In most elections in the past, people have been seen going for the candidate that shares the same ethnicity or religious affiliation, without little or no consideration on the candidate’s track record or qualification.
The protracted insecurity in the north east, armed banditry and kidnappings in the north west, secessionists in the south east and farmers-herders clashes in the north central are security concerns ahead of the polls.
In the February polls, there was “significant frustration expressed by many Nigerians”, on INEC’s preparedness. Many voters and observers have questioned whether the electoral body was prepared before the elections, despite claims of being ready months ahead of the date.
Furthermore, voter participation according to the CDD is a factor that may shape the outcome of the March 18 polls, as INEC said about 6 million Permanent Voters’ Cards (PVCs) are yet to be collected.
On the other hand, it said the performance in the presidential elections may not reflect in the outcome of the gubernatorial elections. They said: “The presidential results map illustrates a clear geographic division broadly along ethnic, but also religious, lines with some notable exceptions.”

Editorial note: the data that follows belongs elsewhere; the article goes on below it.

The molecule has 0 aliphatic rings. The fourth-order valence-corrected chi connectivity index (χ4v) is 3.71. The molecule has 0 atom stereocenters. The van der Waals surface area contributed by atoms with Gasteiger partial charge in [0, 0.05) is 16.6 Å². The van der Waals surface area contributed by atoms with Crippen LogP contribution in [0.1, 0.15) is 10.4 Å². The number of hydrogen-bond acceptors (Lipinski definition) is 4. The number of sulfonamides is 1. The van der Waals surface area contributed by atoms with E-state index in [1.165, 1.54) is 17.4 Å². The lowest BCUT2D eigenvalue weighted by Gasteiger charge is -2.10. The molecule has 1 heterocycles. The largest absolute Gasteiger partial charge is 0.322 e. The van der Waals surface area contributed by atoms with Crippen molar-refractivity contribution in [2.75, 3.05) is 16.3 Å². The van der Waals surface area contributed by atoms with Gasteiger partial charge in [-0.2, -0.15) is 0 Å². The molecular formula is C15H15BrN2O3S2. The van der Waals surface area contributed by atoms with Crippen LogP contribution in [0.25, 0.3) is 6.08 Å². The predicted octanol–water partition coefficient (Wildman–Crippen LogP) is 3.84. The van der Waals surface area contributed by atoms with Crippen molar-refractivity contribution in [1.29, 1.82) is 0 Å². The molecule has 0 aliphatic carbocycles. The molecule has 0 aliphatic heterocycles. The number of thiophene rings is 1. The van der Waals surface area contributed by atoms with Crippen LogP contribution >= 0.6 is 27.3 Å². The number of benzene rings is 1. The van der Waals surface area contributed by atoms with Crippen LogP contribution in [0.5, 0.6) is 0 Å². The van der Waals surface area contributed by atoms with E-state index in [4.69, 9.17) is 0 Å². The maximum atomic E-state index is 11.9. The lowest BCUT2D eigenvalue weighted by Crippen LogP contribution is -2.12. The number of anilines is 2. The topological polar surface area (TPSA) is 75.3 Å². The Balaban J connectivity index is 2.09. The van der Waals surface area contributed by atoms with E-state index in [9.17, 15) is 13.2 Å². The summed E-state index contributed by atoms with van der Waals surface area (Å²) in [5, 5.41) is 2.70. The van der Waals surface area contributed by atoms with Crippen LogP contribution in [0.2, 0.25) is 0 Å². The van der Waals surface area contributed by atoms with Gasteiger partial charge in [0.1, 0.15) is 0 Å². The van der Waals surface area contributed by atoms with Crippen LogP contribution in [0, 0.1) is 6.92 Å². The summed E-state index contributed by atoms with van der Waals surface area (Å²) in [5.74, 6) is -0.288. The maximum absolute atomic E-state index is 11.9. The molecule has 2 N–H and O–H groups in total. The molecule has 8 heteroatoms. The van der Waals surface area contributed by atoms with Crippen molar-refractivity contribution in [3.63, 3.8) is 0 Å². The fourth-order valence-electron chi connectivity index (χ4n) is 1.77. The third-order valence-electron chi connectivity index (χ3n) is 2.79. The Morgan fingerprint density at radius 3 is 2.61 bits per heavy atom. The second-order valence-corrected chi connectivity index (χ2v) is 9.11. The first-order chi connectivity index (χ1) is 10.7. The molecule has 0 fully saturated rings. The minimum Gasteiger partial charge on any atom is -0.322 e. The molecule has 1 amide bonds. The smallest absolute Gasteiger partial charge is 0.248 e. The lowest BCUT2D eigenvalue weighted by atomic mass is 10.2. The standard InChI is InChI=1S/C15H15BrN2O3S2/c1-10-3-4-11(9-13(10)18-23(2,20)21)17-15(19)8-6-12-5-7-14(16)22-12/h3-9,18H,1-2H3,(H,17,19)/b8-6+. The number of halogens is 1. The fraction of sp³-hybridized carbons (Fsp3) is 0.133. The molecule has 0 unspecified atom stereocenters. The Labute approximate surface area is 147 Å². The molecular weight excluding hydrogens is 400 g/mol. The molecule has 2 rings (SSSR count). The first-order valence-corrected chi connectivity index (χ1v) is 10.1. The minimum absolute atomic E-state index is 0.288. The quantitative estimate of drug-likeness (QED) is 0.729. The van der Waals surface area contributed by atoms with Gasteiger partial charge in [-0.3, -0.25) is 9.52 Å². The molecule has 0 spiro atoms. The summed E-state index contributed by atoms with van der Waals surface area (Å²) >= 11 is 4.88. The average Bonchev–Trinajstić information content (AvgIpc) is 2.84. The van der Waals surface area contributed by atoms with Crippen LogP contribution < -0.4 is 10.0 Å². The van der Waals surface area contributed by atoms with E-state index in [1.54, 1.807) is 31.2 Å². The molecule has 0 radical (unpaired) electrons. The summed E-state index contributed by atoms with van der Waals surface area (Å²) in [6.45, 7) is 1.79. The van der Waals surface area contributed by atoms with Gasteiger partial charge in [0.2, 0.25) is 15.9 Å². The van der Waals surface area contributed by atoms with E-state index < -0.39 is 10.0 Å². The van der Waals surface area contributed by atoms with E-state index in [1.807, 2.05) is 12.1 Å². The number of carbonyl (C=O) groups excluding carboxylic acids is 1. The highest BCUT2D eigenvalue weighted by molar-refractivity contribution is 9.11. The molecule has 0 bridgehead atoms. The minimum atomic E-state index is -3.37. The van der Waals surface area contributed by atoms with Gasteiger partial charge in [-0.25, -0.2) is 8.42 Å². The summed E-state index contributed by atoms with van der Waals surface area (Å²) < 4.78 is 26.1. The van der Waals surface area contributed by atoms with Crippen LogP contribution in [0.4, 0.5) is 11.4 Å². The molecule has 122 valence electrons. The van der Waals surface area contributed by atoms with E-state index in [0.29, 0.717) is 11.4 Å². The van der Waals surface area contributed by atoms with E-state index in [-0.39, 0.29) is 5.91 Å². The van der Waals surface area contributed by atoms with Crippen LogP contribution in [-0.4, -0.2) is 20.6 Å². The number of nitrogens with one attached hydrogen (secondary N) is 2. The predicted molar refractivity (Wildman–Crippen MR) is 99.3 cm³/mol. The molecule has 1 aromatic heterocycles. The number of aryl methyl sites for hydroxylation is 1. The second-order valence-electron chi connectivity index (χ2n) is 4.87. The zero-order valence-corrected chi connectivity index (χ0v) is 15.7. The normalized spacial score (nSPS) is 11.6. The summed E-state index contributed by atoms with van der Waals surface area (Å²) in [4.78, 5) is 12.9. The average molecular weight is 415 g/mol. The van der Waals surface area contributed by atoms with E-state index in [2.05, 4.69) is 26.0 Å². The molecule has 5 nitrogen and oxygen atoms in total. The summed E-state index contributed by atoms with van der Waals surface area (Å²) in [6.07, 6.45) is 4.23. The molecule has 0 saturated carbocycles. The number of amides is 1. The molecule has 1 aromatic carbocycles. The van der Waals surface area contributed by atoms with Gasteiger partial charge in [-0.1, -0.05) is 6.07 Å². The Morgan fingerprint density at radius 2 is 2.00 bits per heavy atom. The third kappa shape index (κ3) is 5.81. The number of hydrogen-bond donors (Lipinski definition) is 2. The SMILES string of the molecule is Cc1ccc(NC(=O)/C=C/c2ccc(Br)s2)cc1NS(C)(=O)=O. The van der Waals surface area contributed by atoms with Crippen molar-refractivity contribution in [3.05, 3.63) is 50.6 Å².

According to CDD, the identity is more glaring at the national level, but the state it is its main domain, “with candidate selection requiring careful consideration of one, or a combination of, ethnicity, religion and senatorial district zone depending on the state,” which leads electorates to eschew competence and vote on their identity.
The cash crunch and fuel scarcity has been quoted by the organisation as another factor that may affect voter participation. Travel to another state to vote where people are registered might now not be possible.
The report also listed states that should be closely observed, those whose results will be close and those unique situations.
One such place is Adamawa, which could produce the first female governor in the country’s history.
In all, 24 women are flying the flags of their parties in the upcoming elections but only three candidates are from the major political parties.